A former suburban Philadelphia physics teacher, who was fired from his position in 2010 after 13 years on the job following what he said were false allegations made by a former student of sexual abuse, has filed a federal civil rights lawsuit against the Lower Merion School District and various school officials.
Penndel, Pa. attorneys Timothy M. Kolman and Wayne A. Ely filed the civil action Dec. 19 at the U.S. District Court for the Eastern District of Pennsylvania on behalf of Robert Schanne of Glen Mills, Pa.
In his complaint, Schanne, who began working for the school district in September 1997, alleges that his employment was “involuntarily terminated” late last year.
The ouster became official when he was officially terminated during a board of school directors public meeting in late January.
The firing was related to what Schanne claims were the “false and unsubstantiated allegations of sexual impropriety” made by a woman who was a student of Schanne’s eight years prior.
In early January, the defendants, who include the district’s superintendent, human resources director and elected school board members, sent out a communication to district parents informing them of the allegations against Schanne made by his former student, stating that Schanne’s “relationship” with the former student was “absolutely unacceptable and inappropriate,” according to the complaint.
The lawsuit claims that the school district fired Schanne without ever having heard his side of the story with regard to what he terms the false allegations of sexual abuse against him.
The complaint goes further, accusing the district of rushing to judgment in Schanne’s case in light of the national media attention on the district for the so-called webcam spying case, in which high-schoolers claimed they had images taken of themselves by cameras installed in laptop computers that the district gave to students for take-home use.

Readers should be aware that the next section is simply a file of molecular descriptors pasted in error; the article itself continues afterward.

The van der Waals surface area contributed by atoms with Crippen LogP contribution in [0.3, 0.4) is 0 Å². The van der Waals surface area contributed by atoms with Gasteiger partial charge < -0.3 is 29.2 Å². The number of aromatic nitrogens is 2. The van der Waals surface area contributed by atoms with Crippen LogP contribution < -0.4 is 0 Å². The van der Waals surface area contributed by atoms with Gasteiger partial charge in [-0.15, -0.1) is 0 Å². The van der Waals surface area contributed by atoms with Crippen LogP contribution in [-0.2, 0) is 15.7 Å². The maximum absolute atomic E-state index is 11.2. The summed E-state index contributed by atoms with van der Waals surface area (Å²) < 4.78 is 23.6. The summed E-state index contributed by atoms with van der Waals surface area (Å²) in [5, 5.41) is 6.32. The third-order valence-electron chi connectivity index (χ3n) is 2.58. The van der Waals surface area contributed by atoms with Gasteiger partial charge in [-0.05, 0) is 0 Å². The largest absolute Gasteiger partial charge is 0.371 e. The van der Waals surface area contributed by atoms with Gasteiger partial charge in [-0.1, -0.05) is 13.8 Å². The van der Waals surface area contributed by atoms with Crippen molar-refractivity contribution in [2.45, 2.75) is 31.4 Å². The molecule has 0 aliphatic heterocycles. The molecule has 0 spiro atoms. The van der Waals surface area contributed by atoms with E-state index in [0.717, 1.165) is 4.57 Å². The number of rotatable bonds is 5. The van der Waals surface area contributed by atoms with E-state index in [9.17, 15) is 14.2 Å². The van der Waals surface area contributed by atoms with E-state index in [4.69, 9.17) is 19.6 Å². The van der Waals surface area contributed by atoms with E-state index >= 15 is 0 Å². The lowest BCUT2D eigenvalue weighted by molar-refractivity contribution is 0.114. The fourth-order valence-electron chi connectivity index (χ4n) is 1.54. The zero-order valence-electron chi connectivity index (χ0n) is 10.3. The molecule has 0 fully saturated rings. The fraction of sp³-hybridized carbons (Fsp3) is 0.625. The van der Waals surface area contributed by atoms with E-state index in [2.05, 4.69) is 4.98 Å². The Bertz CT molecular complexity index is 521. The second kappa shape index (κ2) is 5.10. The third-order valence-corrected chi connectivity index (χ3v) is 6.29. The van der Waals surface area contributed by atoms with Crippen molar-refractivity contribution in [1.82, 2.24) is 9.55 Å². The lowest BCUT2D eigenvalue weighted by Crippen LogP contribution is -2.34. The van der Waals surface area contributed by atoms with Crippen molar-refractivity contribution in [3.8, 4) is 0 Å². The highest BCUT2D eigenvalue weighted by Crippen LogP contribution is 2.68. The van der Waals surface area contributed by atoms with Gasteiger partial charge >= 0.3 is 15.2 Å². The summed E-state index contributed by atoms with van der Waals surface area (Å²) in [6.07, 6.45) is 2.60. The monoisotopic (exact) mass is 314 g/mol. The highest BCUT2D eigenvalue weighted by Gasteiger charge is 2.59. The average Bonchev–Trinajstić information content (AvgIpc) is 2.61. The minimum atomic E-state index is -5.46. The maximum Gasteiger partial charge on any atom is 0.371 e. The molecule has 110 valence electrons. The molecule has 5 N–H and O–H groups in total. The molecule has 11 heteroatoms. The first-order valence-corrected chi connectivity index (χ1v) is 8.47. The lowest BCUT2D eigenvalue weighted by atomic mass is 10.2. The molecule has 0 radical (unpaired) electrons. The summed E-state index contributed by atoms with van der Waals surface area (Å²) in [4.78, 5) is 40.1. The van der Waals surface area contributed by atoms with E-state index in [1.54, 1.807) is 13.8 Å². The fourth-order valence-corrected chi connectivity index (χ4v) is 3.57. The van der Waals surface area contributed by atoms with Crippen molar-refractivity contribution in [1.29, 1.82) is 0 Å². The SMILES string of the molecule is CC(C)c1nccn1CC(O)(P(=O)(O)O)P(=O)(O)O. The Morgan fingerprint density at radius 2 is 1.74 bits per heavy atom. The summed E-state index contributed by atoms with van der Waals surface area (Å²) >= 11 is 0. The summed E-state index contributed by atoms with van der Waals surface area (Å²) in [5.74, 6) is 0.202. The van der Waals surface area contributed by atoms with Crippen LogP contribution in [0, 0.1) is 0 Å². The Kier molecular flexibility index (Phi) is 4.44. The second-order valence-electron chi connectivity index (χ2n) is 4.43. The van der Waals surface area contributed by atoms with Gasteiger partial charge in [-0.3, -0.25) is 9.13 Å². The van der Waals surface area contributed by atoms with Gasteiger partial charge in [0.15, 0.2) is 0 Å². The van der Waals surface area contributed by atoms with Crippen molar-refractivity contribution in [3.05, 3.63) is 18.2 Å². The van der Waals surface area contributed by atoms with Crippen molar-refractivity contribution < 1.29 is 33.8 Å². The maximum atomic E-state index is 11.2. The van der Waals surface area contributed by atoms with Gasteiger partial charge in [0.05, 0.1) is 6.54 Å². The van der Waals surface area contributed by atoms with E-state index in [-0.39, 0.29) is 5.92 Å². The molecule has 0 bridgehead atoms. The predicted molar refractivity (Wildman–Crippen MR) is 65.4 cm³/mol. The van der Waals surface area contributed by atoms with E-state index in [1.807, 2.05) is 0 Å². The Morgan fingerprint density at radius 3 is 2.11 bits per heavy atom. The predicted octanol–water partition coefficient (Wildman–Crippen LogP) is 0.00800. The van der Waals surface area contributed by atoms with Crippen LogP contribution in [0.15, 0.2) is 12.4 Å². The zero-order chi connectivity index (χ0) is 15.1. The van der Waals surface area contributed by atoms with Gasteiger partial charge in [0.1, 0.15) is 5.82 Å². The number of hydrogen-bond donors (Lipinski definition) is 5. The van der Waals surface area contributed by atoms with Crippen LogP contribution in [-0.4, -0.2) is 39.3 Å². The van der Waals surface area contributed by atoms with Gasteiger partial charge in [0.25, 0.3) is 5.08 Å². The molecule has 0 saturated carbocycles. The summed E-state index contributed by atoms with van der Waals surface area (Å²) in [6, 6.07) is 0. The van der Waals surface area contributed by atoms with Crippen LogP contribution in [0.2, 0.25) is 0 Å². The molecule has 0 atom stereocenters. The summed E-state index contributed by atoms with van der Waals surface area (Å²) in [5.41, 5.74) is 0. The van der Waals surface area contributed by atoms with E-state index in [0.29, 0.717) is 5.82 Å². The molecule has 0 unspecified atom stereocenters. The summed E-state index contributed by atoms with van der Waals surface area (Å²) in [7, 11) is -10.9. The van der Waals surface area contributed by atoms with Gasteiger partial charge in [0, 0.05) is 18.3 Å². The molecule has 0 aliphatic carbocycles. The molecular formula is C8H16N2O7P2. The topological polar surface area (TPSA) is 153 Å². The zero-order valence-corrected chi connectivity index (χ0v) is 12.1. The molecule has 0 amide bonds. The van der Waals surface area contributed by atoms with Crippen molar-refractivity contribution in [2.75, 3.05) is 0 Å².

That case prompted various lawsuits, and put the national spotlight on the Lower Merion School District, one of the wealthiest suburban educational institutions in both the state and the country.
The webcams have since been turned off as per court order.
Schanne’s lawsuit claims that the school district’s Jan. 4 letter to parents informing them of the allegations against the teacher, in addition to Schanne’s subsequent firing, were “nothing more than a public relations fig effort to reassure parents of Lower Merion students, (at Plaintiff’s expense), that the Defendant District was committed to ‘doing everything it could to ensure the safety and well-being of students,’ and to create a positive public image to help rectify the damage created by the Defendant District’s unlawful video monitoring program.”
“Given their belief that they needed a ‘sacrificial lamb’ to rectify the public relations disaster created by their covert monitoring of children in private areas, Plaintiff’s guilt or innocence were simply irrelevant to Defendants, and they made a conscious decision to deny him his constitutional rights in their zeal to demonstrate how swiftly and harshly they dealt with teachers accused of improper conduct with students, (even those, like Plaintiff, who had not committed such conduct),” the lawsuit states.
The complaint alleges that Schanne has sustained damage to his liberty and property interests and reputation, and has been deprived of his public employment and his ability to earn a living as a result of the district’s actions.
The lawsuit contains three counts of civil rights violations.
Schanne seeks front and back pay, actual damages, damages for pain and suffering, unspecified punitive damages, litigation costs and other legal and equitable relief.
A jury trial has been demanded.
The federal case number is 2:11-cv-07707-AB.